If you need a little more motivation to keep the money flowing to your 401(k), you get a tax break for the money you invest. You may also receive a matching contribution. Most matches are between 50 cents to one dollar for every dollar you contribute. This means your investment accounts would need to drop by 33 to 50 percent before you start not coming out ahead immediately. Again, I expect that the market will continue to recover from the coronavirus recession before most of us get anywhere near retirement. That being said, I do expect more volatility through the pandemic, as well as the presidential election later this year.

If you are still employed, you should continue making contributions to your retirement accounts. If you are not contributing yet, now is a great time to get started. Stocks are on sale, and we don’t know how long the COVID-19 discount will last. 

What about those out of work, or underemployed?

If you have been laid off, your 401(k) plan contributions will stop on their own. No paycheck will mean no further contributions to your retirement accounts. For the underemployed, continue making your regular contributions if you can. At the bare minimum, contribute what you need to in order to get the full employer 401(k) match. Missing out on the employer match could turn into a million-dollar mistake over your working career.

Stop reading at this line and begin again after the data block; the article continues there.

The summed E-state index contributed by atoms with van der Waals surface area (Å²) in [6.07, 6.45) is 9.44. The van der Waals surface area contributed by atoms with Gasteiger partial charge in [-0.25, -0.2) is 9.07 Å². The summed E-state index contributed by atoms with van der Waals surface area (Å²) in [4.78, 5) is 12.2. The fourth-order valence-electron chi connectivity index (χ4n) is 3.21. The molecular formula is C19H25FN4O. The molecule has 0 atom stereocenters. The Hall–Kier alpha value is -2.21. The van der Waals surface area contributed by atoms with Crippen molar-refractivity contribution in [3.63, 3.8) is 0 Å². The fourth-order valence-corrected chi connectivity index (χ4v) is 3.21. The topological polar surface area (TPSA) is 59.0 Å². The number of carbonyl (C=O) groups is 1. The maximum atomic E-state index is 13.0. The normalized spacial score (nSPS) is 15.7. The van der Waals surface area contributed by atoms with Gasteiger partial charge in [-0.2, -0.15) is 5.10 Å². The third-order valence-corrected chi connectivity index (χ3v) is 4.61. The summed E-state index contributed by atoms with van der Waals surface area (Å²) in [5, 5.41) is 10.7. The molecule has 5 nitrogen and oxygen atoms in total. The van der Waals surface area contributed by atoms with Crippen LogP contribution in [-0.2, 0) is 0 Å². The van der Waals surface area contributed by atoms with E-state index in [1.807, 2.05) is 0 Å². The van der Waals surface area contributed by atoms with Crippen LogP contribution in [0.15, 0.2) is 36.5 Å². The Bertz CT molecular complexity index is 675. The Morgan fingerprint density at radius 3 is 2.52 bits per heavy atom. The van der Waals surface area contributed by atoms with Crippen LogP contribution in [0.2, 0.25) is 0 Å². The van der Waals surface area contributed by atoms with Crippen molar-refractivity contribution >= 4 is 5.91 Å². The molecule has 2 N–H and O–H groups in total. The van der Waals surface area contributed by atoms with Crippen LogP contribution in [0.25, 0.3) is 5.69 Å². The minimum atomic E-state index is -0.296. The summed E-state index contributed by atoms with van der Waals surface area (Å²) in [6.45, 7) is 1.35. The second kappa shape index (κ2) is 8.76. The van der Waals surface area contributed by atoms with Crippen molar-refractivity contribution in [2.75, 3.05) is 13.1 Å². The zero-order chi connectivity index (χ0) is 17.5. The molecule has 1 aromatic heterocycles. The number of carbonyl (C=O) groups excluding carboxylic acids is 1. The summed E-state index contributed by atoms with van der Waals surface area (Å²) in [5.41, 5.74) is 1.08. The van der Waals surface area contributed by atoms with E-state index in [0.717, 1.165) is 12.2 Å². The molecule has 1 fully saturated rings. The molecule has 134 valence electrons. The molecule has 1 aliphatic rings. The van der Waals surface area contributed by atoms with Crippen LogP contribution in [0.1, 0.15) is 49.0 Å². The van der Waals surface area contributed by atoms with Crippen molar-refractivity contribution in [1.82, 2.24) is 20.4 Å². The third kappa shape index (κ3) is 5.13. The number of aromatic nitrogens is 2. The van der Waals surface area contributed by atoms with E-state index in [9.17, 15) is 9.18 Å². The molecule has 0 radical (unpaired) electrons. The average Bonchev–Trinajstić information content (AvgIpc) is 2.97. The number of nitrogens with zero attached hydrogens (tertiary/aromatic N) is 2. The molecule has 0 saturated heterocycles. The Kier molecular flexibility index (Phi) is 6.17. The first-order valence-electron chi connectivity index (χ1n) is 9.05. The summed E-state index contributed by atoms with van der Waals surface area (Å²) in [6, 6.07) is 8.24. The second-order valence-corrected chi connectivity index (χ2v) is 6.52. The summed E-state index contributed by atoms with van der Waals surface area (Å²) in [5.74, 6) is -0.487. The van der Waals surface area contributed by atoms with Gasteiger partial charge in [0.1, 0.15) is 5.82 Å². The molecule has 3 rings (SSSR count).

For those who are out of work, consider maxing out an IRA for 2019. Assuming you worked the full year, you will likely have earned a higher income and have a larger tax liability based on your 2019 taxes. In this case, you would likely get a bigger tax break making a 2019 IRA contribution than you would with a 2020 contribution. Considering using some of your savings to top off your 2019 IRA contributions. The deadline for IRA contributions for 2019 has been pushed back to July 15th, so you still have a little extra time.

Extra motivation to save for retirement in the CARES Act

Getting money out of a retirement account is a little easier right now during the coronavirus pandemic, thanks to the CARES Act. Normally, withdrawals from an IRA, 403(b), 401(k), or similar retirement account would be subject to a 10% early withdrawal penalty, and taxes would be owed on the withdrawals.